I’m Kymberlee Price and I’m the newest addition to the Bugcrowd team. As the Senior Director of Operations I am responsible for the ongoing operational management, strategic growth, and skill development of Bugcrowd's crowdsourced security research team and their functions. That is a fancy way of saying that I will be responsible for building programs that optimize Bugcrowd performance for both customers and the Crowd.
Taking a step back in time for a moment… I started my career in security at Microsoft, shortly after Bill Gates wrote the Trustworthy Computing Memo. My first week in the Security Business Unit was the week MS03-026 (a Windows patch for an RPC vulnerability) was reverse engineered and an exploit published, ultimately leading to the Blaster worm. Needless to say, it was a crazy first few weeks in my new job.
The information security industry of today has vastly changed since 2003, but two things remain constant:
- all software contains vulnerabilities
- security researchers find vulnerabilities
While the relationship between software vendors and researchers has improved greatly over the last decade, it is still imperfect. There are unrealistic expectations on both sides, and it is hard to form trust that enables a productive conversation about what can and should be done. Disagreements about severity and risk impact are not uncommon. The level of detail in a vulnerability report varies widely, from vague and incomplete to incredibly detailed with proof-of-concept exploit code. Researcher expectations of fix timelines or issue severity are not always realistic, while vendors may underestimate risk or overestimate the amount of time they can take to fix issues without putting customers in harm’s way. Even the term “Responsible Disclosure” is rife with conflict, as all the responsibility appears to be on the researcher (report privately) and none on the vendor (fix whenever). Add the fact that most small-to-medium sized companies don’t have a dedicated security response team staffed by security professionals, and the field gets a lot harder for both sides to navigate effectively.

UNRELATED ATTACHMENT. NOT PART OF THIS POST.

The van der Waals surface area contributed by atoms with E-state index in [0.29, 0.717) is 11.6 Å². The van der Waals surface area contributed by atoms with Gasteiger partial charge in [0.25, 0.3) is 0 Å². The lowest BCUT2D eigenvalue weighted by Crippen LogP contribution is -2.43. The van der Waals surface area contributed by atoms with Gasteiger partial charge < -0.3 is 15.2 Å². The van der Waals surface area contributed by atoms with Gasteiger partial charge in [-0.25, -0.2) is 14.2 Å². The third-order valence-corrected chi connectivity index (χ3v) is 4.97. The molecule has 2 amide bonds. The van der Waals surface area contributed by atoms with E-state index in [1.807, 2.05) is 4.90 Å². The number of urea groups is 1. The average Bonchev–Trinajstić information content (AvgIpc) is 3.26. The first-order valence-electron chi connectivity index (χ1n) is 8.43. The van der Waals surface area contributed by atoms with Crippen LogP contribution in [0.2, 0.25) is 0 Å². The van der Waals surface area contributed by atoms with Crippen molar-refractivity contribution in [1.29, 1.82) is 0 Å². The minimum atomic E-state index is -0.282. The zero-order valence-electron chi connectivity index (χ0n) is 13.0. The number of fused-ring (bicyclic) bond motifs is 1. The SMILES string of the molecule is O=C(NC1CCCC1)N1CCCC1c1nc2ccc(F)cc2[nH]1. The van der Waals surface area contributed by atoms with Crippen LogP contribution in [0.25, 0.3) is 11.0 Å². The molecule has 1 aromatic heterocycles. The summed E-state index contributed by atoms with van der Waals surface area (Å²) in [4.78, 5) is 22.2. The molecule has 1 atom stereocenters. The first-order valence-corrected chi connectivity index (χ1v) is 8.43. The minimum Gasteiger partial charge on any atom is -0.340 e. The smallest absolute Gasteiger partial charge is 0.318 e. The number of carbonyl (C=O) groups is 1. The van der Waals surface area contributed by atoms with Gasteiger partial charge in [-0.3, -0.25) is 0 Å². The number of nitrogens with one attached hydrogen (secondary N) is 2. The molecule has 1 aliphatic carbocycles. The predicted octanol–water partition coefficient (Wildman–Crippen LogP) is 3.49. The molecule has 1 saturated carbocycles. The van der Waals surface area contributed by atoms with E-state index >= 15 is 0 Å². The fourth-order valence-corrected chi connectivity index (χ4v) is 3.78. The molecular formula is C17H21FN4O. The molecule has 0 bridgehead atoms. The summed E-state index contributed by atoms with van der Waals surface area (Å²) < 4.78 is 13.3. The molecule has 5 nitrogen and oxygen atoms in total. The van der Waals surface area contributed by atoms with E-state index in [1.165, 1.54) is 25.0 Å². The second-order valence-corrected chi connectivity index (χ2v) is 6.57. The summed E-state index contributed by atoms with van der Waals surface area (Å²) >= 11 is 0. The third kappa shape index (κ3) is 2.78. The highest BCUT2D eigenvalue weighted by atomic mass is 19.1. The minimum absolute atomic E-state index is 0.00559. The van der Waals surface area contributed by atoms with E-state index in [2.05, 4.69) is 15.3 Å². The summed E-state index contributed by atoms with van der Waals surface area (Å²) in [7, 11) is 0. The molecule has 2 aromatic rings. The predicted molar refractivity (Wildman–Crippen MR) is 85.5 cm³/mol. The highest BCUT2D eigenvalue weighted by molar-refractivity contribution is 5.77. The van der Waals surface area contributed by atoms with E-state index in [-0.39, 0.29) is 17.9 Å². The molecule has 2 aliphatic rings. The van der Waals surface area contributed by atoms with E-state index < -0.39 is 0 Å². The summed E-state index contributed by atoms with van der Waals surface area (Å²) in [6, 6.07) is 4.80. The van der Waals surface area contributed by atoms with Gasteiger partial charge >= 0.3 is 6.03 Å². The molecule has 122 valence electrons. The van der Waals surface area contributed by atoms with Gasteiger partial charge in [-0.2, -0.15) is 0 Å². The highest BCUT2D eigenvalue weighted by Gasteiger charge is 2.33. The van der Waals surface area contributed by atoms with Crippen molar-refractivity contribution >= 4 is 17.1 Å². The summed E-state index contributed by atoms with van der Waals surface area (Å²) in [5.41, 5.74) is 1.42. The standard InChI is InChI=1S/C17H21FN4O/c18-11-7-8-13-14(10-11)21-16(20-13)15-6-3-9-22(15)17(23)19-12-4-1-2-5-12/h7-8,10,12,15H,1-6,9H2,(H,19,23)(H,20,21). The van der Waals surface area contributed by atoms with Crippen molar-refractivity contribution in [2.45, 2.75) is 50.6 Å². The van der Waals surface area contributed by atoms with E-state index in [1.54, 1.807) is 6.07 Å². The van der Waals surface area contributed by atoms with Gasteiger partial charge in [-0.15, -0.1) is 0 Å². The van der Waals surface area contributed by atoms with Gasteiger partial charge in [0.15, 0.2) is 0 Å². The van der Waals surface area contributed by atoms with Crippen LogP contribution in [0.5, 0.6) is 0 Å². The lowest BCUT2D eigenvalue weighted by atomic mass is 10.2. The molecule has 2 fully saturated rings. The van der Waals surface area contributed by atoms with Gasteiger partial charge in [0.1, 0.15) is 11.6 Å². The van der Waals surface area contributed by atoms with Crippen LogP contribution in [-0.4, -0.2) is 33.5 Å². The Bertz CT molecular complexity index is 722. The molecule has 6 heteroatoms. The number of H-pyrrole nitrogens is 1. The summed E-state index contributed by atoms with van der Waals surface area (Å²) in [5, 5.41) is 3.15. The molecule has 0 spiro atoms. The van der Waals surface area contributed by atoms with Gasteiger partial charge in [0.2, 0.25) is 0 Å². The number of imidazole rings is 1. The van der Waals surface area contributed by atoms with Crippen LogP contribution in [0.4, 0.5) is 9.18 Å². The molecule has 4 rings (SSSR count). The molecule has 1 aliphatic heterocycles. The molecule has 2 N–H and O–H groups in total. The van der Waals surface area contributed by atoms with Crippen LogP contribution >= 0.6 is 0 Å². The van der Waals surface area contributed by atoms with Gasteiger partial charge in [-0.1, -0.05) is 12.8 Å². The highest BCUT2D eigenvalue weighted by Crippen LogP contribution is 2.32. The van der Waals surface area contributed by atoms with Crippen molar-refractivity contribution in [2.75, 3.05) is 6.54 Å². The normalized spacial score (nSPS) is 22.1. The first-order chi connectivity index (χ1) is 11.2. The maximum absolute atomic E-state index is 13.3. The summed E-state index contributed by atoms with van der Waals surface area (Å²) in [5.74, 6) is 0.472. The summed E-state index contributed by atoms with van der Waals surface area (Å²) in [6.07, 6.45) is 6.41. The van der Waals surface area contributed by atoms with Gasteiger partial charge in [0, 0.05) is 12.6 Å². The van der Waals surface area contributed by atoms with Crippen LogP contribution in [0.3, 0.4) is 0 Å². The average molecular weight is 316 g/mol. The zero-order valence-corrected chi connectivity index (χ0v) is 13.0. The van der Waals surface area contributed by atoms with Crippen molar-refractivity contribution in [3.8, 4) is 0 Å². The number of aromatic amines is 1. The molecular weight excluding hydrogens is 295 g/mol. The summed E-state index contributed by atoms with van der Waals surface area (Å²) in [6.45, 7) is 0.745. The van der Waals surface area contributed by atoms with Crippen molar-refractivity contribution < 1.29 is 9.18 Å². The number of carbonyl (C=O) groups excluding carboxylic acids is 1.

This is where I see exciting opportunity at Bugcrowd, an opportunity to not only materially improve the security posture of Bugcrowd customer apps, but improve the state of vulnerability disclosure and security development. Bugcrowd’s long term vision for information security has created a culture committed to helping both customers and researchers improve their security abilities. A few of the interesting initiatives I’ll get to tackle:
- Help researchers deliver high severity, high quality vulnerability reports that are actionable and communicate impact easily to developers.
- Help researchers develop skills to improve their effectiveness and vulnerability reward earnings, as well as their career opportunities.
- Help developers improve their Security Development Lifecycle through vulnerability trend analysis and incident response mentoring, so they can target internal training efforts to result in writing more secure code.
- Help Bugcrowd customers connect with the security research community at large.
The Bugcrowd team understands that building a successful crowdsourced security testing team that meets the needs of professional software companies is a challenge that requires balance. A balance of defense and attack, a balance of risk and impact, and a balance of what is possible and what is a real world threat. Vulnerability discovery is only the start.
We’ve got work to do. Let’s go.
Senior Director of Operations